Special visitors at Livermore Elementary School

Planning how to attach a roof to a Lego house

by Libby James

photos by Libby James

On Thursday, February 21, the doors were closed at OtterBox, an internationally-known consumer electronics accessory business based in Fort Collins. All was quiet at company offices because once a year all employees drop what they are doing and spread out into the community to volunteer their services for a day. Their focus is on inspiring young people to become entrepreneurs and philanthropists.

On this day in 2019, Livermore Elementary, a small, k-5 mountain school north of Fort Collins, welcomed four Otter Box employees into their classrooms. By early afternoon, second and third graders had gathered to take part in a “Maker Space” project. Along with the OtterBox visitors, they sat at four round tables, each supplied with different building materials. The tables were challenged with creating a house for the little paper pig at their table.

Each week Stacy Wurtz, school secretary, comes up with a project to encourage creativity and teamwork. Enthusiasm was running high among the students and the OtterBox employees as they discussed the challenge before them. They all knew the story of the three little pigs and the different kinds of houses each one built.

Peter Harper, in risk management at Otterbox, is a veteran of the community volunteer program and explained that in addition to this day when the company closes down, employees choose three days each year to volunteer in the community and are excused from work for the day. Harper has volunteered for Habitat for Humanity, done outdoor restoration work and worked with Life for the Innocent to prevent sex trafficing. Today he encouraged Sophi Lewellen, Micayla Knesel and Chase Hagen as they used wooden sticks and masking tape to create their piggy house.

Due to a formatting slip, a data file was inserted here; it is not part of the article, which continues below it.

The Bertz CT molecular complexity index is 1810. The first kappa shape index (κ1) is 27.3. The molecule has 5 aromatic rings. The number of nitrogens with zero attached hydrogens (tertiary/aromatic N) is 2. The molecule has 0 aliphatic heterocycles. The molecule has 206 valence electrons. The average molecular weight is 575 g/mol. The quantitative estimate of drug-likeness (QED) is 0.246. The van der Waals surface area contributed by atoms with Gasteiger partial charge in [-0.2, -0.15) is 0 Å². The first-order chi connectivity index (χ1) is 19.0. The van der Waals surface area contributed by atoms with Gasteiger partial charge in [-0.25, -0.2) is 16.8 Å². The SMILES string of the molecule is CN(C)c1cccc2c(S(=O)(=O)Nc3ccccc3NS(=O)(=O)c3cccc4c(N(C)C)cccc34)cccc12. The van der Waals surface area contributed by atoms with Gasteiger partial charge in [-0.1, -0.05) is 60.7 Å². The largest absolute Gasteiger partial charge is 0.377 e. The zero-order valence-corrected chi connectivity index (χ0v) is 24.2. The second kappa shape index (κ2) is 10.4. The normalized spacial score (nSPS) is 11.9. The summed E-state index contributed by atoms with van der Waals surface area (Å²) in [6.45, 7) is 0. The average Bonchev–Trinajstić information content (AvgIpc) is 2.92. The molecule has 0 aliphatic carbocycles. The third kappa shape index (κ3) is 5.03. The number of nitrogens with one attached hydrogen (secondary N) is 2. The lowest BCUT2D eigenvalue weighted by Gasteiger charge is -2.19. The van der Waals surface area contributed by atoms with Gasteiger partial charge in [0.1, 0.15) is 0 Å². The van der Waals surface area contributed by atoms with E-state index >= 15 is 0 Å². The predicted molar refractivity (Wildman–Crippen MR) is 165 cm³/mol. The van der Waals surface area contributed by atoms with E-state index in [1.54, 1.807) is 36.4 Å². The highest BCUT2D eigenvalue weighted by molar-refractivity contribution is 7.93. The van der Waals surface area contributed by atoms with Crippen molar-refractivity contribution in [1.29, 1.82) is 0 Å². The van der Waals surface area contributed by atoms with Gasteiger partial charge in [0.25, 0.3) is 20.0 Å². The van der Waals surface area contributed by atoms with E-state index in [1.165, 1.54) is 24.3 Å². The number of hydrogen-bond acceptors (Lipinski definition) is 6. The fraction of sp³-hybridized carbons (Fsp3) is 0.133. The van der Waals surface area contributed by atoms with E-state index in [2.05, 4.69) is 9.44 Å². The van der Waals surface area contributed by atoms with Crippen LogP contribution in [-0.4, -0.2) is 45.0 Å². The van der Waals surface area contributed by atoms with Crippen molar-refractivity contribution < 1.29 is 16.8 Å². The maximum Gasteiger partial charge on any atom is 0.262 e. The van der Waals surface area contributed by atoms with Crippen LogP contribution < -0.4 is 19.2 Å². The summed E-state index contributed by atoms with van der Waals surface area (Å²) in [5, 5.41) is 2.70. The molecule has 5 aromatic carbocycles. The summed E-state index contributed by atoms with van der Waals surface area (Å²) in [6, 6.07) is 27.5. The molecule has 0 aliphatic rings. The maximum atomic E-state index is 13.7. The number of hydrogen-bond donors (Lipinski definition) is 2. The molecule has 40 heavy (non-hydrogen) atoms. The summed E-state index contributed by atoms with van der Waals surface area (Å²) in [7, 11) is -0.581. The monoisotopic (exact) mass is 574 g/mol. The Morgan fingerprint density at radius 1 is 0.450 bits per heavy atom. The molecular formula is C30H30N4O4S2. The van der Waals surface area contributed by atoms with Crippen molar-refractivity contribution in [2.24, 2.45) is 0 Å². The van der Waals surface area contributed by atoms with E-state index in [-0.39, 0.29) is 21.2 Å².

Dennis Nelson, an international product manager at OtterBox, was happy to be at Livermore school because he lives in the area. He acknowledged the creativity of his team, Michael Knesel, Tanith Paolucci and Abby Brown as they came up with an innovative way to attach a roof to their structure made from Lego blocks.

Human relations specialist, Adamo Busacca worked with Parker Thode and Bella Meurer on a straw bale house that they probably knew was not a likely candidate to survive a windstorm.

Heather Sizemore, in product marketing, became a builder for the day interacting with Ian Jepson, Sophia Ciesse and Ryan Gooch.

When Wurtz pulled out a hair dryer fitted with a big bad wolf paper cone shaped to direct its wind power, everyone knew the moment of truth had arrived. She moved from table to table blasting the houses to see how long they would survive.

We all know how that story ended.

The Otter Box visitors seemed to be having as much or more fun than the students who learned something about the importance of working together and the collaborative nature of problem-solving.

House made from wood.
Stacy Wurtz attacks with her hair dryer.